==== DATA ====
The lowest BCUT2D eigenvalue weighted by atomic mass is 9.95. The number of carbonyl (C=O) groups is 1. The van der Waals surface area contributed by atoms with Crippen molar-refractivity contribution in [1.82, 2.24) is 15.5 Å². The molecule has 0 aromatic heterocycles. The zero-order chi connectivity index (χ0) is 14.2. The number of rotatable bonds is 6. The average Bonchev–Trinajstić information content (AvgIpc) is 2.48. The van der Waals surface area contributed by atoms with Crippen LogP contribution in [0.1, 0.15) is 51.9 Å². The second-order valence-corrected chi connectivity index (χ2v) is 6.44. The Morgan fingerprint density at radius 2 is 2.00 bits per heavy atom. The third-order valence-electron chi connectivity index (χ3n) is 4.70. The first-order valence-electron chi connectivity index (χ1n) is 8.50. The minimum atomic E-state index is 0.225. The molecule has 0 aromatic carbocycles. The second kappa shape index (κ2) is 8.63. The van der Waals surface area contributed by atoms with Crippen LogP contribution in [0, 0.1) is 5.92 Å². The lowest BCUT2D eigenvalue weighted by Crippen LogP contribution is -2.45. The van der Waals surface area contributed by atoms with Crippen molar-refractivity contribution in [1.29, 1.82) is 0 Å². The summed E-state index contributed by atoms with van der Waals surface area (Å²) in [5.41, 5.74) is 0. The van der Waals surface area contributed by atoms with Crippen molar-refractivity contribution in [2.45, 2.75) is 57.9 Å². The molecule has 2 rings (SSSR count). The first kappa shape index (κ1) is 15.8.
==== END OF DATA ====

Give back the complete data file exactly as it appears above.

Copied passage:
The lowest BCUT2D eigenvalue weighted by atomic mass is 9.95. The number of carbonyl (C=O) groups is 1. The van der Waals surface area contributed by atoms with Crippen molar-refractivity contribution in [1.82, 2.24) is 15.5 Å². The molecule has 0 aromatic heterocycles. The zero-order chi connectivity index (χ0) is 14.2. The number of rotatable bonds is 6. The average Bonchev–Trinajstić information content (AvgIpc) is 2.48. The van der Waals surface area contributed by atoms with Crippen LogP contribution in [0.1, 0.15) is 51.9 Å². The second-order valence-corrected chi connectivity index (χ2v) is 6.44. The Morgan fingerprint density at radius 2 is 2.00 bits per heavy atom. The third-order valence-electron chi connectivity index (χ3n) is 4.70. The first-order valence-electron chi connectivity index (χ1n) is 8.50. The minimum atomic E-state index is 0.225. The molecule has 0 aromatic carbocycles. The second kappa shape index (κ2) is 8.63. The van der Waals surface area contributed by atoms with Crippen LogP contribution in [0, 0.1) is 5.92 Å². The lowest BCUT2D eigenvalue weighted by Crippen LogP contribution is -2.45. The van der Waals surface area contributed by atoms with Crippen molar-refractivity contribution in [1.29, 1.82) is 0 Å². The summed E-state index contributed by atoms with van der Waals surface area (Å²) in [5.41, 5.74) is 0. The van der Waals surface area contributed by atoms with Crippen molar-refractivity contribution in [2.45, 2.75) is 57.9 Å². The molecule has 2 rings (SSSR count). The first kappa shape index (κ1) is 15.8.